After 14 years of on-off discussion surrounding the issue of a common EU wide takeover code that only got off the buffers post its grounding in 2001 once member states agreed they could opt out of the most contentious clauses, implementation is around the corner. Having agreed to the Directive in principle early last year, May 20 this year is the implementation date for the EU Takeover Directive, although some member states are farther ahead than others in implementing the directive into their national laws and so a full picture of which states will opt in or out is unlikely to emerge before the end of this year. Lisa Bushrod reports.
The table across gives a snap shot of where some of the member states are positioning themselves, but given that many are still discussing the impact in their national legislatures it will be some time, before the landscape becomes clear. Member states have been given the option of choosing whether or not the restriction on frustrating actions such as poison pills, weighted voting rights and restrictions on share transfers and ownership (Article 9), and/or the enforceability of restrictions on the transfer of securities and certain voting and other rights, which in essence boils down to the fact that once an acquirer holds 75% of the share capital of the target, that target cannot then enforce any restrictions on voting rights as stated in its articles of association (Article 11) will be applied to companies headquartered in their state.
Those that choose to opt out must still allow companies the ability to apply Articles 9 or 11 if they wish, although this ability is reversible at the request of a target company if it is being bid for by a company domiciled in a country that has not signed up to the reciprocity option (Article 12.) Even if countries choose to opt out they may still decide to impose limitations on the extent of the opt out through their national legislatures.
This, according to a paper titled Implementing the Takeover Directive in the EU produced by Freshfields, could prove to be an area of legal contention (which in layman’s terms means potentially time consuming and a great deal of legal fees). Freshfields’ paper notes: “The reciprocity issue is causing a certain amount of debate in some member states, for example France and Italy. The reciprocity provisions in the Directive are not entirely clear, for example, can they be applied against non-EU bidders (probably not) and do they only apply if a company applies the relevant article voluntarily rather than because it is required to do so by national law? (France, for example, is taking the latter view.) There are concerns therefore that litigation will be more likely during hostile offers in member states that allow target companies to take reciprocal action over questions of the correct interpretation of the Directive.”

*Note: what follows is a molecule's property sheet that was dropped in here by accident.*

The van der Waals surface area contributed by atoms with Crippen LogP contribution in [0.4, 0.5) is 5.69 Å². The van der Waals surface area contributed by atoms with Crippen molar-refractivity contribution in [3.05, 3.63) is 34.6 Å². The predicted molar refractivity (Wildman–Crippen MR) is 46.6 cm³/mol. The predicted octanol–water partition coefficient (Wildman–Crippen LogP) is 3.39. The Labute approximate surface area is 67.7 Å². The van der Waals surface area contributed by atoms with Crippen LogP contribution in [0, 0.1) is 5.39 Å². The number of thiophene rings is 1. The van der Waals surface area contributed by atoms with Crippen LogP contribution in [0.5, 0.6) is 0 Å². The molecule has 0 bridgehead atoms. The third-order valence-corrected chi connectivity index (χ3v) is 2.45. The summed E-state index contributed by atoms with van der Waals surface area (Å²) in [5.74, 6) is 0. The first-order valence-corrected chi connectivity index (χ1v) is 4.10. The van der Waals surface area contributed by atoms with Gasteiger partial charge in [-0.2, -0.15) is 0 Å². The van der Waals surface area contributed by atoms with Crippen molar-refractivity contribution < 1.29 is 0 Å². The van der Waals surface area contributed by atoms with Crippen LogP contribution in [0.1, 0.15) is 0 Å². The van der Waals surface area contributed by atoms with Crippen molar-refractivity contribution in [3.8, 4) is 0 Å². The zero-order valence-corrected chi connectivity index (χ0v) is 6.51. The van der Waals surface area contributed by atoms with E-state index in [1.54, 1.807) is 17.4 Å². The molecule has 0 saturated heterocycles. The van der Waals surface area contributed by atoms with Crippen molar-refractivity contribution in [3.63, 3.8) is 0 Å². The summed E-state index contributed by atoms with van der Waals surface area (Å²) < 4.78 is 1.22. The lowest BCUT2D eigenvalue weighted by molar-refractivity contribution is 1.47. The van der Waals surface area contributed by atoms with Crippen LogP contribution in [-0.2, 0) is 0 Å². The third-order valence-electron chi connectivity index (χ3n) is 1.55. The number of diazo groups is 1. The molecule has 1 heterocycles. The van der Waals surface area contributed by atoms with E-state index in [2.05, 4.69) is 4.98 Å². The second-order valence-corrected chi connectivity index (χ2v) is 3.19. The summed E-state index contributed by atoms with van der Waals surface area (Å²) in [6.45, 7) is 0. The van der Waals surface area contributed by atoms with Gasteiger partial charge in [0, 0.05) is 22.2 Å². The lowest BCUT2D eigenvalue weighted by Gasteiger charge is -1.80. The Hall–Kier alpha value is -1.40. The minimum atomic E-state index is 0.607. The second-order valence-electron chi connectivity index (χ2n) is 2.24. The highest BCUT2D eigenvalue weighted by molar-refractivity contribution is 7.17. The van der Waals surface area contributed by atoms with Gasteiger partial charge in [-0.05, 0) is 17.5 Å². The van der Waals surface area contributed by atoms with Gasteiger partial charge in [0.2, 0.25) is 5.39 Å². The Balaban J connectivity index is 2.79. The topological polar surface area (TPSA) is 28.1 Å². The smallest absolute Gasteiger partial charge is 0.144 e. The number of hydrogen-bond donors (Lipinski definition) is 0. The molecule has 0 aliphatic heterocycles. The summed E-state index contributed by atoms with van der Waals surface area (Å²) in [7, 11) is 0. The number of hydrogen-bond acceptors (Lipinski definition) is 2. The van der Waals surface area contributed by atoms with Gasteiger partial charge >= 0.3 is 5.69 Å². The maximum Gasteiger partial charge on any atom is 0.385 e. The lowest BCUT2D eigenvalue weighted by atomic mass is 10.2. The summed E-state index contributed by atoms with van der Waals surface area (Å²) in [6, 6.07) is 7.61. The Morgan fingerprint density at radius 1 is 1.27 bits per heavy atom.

As the table shows, many countries are likely to opt out of Article 11 (the enforceability of restrictions on the transfer of securities and certain voting and other rights, or the breakthrough clause), which means that structures specifically designed to make a company an unattractive takeover target can remain in place, although some of these will have been removed by those member states that have chosen not to opt out of Article 9. However, Freshfields’ paper states in this regard: “There may be an advantage for a company to opt back in to Article 11 because if it is a bidder, this will prevent a target taking reciprocal action against it (where Article 11 applies to the target and it is permitted by its jurisdiction to take reciprocal action against bidders that are not subject to the same restriction).” As the paper goes on to point out, companies will not be clear on which course of action is likely to be in their best interests, in any given situation, until all EU member states have taken their version of the EU Takeover Directive onto their statute books.
Companies subject to the EU Takeover Directive (defined as those with a registered address within the EU and with shares trading on a regulated market), will have to publish information relating to the Articles 9 and 11, even if they are subject to an opt out, within their annual report, something made mandatory by Article 10 of the EU Takeover Directive. So, while EU mergers won’t be on a level playing field overnight, a goal probably long ago conceded by those promoting this Directive over its 14-year life span, they will at least be subject to a fair degree of transparency, which should assist those attempting to assess the legal issues of a particular deal.